All foodies and food professionals today remember the what Alice May Brock said: “Tomatoes and oregano make it Italian; wine and tarragon make it French, sour cream makes it Russian, lemon and cinnamon make it Greek, soy sauce makes it Chinese, garlic makes it good.”
Today convenient meal participation, differentiation and individualization; are each a hallmark of the grocerant niche Ready-2-Eat and Heat-N-Eat fresh prepared food sales phenomenon. That is once again the recipe for retail food sales success in 2022.
Bundled meal components allow customers to select from Italian, American, French, Russian or Greek and utilize the components at home any way they like. The new American meal can be a composite of any prepared food components that the individual may want and they can mix and pair them any way as well.
Continuing a long-standing tradition in the United States is a melting pot of people from all over the world, with different cultures, traditions and flavor preferences. The new American meal is a melting pot of flavor and choice. Meal components that can be mix and matched for home consumption are integral to retail success.
Consumers have been exposed to a plethora of flavors and have not the time to master the skill of cooking each. The rapidly growing grocerant trend is empowering the consumer to establish new customs and traditions in eating better, more flavorful food. The Grocerant niche is about convenient meal participation, differentiation and individualization. Let’s look at some recent facts on why:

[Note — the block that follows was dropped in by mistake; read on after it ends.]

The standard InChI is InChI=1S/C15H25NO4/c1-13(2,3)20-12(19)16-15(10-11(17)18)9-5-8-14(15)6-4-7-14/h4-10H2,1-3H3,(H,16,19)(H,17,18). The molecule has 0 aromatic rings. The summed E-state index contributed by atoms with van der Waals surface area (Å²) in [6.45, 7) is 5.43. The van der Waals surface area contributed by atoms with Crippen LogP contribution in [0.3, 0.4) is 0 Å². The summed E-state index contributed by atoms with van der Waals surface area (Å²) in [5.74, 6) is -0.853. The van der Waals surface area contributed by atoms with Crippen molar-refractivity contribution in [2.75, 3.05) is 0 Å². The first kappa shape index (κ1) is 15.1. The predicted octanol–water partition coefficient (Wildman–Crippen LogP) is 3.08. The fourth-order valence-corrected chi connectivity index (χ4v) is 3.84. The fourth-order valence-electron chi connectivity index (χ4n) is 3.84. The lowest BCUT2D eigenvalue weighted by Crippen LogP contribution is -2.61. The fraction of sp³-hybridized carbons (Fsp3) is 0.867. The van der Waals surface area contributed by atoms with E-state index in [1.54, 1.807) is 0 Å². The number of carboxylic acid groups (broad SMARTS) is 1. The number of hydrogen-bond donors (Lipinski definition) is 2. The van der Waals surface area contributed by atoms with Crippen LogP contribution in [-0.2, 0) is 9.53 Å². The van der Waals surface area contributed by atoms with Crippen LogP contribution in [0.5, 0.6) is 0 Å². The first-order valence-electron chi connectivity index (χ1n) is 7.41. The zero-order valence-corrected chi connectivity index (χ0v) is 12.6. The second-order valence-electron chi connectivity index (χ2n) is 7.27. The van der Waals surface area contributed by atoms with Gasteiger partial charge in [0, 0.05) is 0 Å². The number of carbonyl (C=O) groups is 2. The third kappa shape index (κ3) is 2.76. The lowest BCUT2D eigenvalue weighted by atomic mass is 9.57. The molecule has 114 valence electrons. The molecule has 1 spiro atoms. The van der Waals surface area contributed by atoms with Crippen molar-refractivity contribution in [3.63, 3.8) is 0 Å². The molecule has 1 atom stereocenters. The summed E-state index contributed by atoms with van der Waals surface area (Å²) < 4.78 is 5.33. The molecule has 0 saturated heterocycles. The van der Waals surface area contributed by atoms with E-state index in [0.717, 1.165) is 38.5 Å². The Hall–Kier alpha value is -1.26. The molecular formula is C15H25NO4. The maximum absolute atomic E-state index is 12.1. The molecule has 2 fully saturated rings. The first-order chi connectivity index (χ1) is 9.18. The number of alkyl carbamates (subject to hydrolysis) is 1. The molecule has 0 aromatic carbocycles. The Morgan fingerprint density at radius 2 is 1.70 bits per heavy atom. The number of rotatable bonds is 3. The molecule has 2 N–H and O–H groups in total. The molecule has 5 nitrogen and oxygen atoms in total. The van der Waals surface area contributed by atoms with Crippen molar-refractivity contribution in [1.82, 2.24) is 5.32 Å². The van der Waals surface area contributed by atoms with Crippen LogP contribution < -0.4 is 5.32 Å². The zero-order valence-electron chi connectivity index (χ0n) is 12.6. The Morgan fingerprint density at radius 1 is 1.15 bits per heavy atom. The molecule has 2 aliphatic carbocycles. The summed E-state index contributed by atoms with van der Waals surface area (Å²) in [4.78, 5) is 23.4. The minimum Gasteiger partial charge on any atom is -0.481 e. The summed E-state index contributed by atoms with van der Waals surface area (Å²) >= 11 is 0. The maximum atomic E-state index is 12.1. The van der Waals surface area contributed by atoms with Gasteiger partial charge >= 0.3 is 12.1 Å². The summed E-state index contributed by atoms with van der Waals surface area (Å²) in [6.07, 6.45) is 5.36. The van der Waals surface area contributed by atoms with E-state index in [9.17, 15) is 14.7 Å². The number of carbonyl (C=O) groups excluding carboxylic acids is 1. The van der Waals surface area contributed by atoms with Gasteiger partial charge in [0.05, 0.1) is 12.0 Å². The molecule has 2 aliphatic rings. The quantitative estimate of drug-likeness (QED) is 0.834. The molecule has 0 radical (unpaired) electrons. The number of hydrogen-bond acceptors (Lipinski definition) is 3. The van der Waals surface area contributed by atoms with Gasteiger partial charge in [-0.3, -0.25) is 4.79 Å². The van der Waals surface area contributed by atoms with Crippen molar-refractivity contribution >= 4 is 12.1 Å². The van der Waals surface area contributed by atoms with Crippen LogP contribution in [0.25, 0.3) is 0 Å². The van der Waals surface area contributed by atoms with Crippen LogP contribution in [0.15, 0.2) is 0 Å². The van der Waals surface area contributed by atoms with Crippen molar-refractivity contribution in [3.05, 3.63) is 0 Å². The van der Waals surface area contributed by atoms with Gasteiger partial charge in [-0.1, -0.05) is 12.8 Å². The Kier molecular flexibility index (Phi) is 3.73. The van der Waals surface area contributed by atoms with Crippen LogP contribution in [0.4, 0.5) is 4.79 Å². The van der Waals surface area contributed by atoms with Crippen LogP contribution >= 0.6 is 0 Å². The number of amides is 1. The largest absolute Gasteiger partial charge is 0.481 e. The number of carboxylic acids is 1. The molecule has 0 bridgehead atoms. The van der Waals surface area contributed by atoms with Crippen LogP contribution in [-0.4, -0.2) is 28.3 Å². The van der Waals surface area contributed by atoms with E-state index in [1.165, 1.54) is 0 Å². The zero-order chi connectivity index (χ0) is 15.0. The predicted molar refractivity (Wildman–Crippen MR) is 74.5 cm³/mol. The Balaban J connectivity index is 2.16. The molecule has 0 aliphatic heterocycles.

1. The U.S. Census projects that consumers in their prime spending years (18 to 64) are going to shrink as a proportion of the population from 52.4% in 2016 to 49.5% by the end of this decade. This seems like a small difference. But as Baby Boomers continue to age, they are driving the proportion of the population ages 65+ from 17.2% to 23.2% over the same period and they spend less eating out.
2. In fact; 83.6% of all restaurant meals in 2022 are purchased from a fast food outlet or drive-thru.
3. So, how do Americans decide what to have for dinner when they want to go out to eat? The most common ways that people find somewhere to eat are on Google (76%), through word-of-mouth recommendations (64%), on Yelp (39%), and on social media (30%).
4. When asked where Americans get dinner, most (77%) commonly eat at home or cook for themselves. 50% say they regularly get takeout or pick up, 31% say they go to restaurants, and 3% say they use a meal subscription box.
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